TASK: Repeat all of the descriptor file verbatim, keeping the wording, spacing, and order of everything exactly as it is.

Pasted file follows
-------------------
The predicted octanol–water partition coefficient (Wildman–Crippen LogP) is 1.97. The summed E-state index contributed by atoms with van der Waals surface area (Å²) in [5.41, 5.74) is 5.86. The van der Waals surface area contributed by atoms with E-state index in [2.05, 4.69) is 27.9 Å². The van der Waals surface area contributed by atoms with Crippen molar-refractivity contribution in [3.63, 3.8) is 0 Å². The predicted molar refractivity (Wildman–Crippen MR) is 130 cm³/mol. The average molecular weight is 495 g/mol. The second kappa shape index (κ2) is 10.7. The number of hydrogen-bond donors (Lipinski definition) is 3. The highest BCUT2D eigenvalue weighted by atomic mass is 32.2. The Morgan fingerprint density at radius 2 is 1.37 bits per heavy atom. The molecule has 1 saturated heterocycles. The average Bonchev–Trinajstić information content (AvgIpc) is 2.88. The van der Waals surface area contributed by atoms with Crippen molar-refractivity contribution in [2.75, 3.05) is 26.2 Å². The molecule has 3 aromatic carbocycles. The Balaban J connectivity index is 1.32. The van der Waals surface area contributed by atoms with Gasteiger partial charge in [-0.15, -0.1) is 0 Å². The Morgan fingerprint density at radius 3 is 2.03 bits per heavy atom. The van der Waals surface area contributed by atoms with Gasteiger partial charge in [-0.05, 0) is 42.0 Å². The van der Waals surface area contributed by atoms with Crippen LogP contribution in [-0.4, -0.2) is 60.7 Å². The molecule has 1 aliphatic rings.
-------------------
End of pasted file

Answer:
The predicted octanol–water partition coefficient (Wildman–Crippen LogP) is 1.97. The summed E-state index contributed by atoms with van der Waals surface area (Å²) in [5.41, 5.74) is 5.86. The van der Waals surface area contributed by atoms with E-state index in [2.05, 4.69) is 27.9 Å². The van der Waals surface area contributed by atoms with Crippen molar-refractivity contribution in [3.63, 3.8) is 0 Å². The predicted molar refractivity (Wildman–Crippen MR) is 130 cm³/mol. The average molecular weight is 495 g/mol. The second kappa shape index (κ2) is 10.7. The number of hydrogen-bond donors (Lipinski definition) is 3. The highest BCUT2D eigenvalue weighted by atomic mass is 32.2. The Morgan fingerprint density at radius 2 is 1.37 bits per heavy atom. The molecule has 1 saturated heterocycles. The average Bonchev–Trinajstić information content (AvgIpc) is 2.88. The van der Waals surface area contributed by atoms with Crippen molar-refractivity contribution in [2.75, 3.05) is 26.2 Å². The molecule has 3 aromatic carbocycles. The Balaban J connectivity index is 1.32. The van der Waals surface area contributed by atoms with Gasteiger partial charge in [-0.15, -0.1) is 0 Å². The Morgan fingerprint density at radius 3 is 2.03 bits per heavy atom. The van der Waals surface area contributed by atoms with Gasteiger partial charge in [-0.05, 0) is 42.0 Å². The van der Waals surface area contributed by atoms with Crippen LogP contribution in [-0.4, -0.2) is 60.7 Å². The molecule has 1 aliphatic rings.